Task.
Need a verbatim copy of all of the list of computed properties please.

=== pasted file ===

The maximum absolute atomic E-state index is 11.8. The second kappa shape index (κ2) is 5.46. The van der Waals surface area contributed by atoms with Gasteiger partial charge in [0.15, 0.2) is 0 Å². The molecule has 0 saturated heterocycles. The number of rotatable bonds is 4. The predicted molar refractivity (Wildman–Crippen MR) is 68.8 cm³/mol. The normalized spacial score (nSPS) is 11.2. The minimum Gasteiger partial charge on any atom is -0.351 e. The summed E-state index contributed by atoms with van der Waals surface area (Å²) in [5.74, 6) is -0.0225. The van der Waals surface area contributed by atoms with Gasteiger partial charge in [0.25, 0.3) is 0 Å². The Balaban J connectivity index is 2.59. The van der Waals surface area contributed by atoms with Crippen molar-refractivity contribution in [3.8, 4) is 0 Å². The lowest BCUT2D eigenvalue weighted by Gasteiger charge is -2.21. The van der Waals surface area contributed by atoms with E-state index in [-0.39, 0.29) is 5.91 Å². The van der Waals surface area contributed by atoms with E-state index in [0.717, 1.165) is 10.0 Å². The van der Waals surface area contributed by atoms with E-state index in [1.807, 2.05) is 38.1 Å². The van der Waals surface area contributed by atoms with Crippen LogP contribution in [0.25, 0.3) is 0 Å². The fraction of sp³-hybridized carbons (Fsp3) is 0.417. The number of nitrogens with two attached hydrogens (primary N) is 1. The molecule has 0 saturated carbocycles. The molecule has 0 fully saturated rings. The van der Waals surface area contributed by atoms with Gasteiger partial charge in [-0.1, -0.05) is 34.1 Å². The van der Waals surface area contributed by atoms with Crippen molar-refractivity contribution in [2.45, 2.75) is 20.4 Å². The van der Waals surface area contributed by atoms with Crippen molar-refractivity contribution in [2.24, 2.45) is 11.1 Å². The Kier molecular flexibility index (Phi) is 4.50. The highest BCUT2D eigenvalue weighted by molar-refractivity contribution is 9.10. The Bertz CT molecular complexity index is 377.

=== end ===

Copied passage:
The maximum absolute atomic E-state index is 11.8. The second kappa shape index (κ2) is 5.46. The van der Waals surface area contributed by atoms with Gasteiger partial charge in [0.15, 0.2) is 0 Å². The molecule has 0 saturated heterocycles. The number of rotatable bonds is 4. The predicted molar refractivity (Wildman–Crippen MR) is 68.8 cm³/mol. The normalized spacial score (nSPS) is 11.2. The minimum Gasteiger partial charge on any atom is -0.351 e. The summed E-state index contributed by atoms with van der Waals surface area (Å²) in [5.74, 6) is -0.0225. The van der Waals surface area contributed by atoms with Gasteiger partial charge in [0.25, 0.3) is 0 Å². The Balaban J connectivity index is 2.59. The van der Waals surface area contributed by atoms with Crippen molar-refractivity contribution in [3.8, 4) is 0 Å². The lowest BCUT2D eigenvalue weighted by Gasteiger charge is -2.21. The van der Waals surface area contributed by atoms with E-state index in [-0.39, 0.29) is 5.91 Å². The van der Waals surface area contributed by atoms with E-state index in [0.717, 1.165) is 10.0 Å². The van der Waals surface area contributed by atoms with E-state index in [1.807, 2.05) is 38.1 Å². The van der Waals surface area contributed by atoms with Crippen LogP contribution in [0.25, 0.3) is 0 Å². The fraction of sp³-hybridized carbons (Fsp3) is 0.417. The number of nitrogens with two attached hydrogens (primary N) is 1. The molecule has 0 saturated carbocycles. The molecule has 0 fully saturated rings. The van der Waals surface area contributed by atoms with Gasteiger partial charge in [-0.1, -0.05) is 34.1 Å². The van der Waals surface area contributed by atoms with Crippen molar-refractivity contribution in [2.45, 2.75) is 20.4 Å². The van der Waals surface area contributed by atoms with Crippen molar-refractivity contribution in [2.24, 2.45) is 11.1 Å². The Kier molecular flexibility index (Phi) is 4.50. The highest BCUT2D eigenvalue weighted by molar-refractivity contribution is 9.10. The Bertz CT molecular complexity index is 377.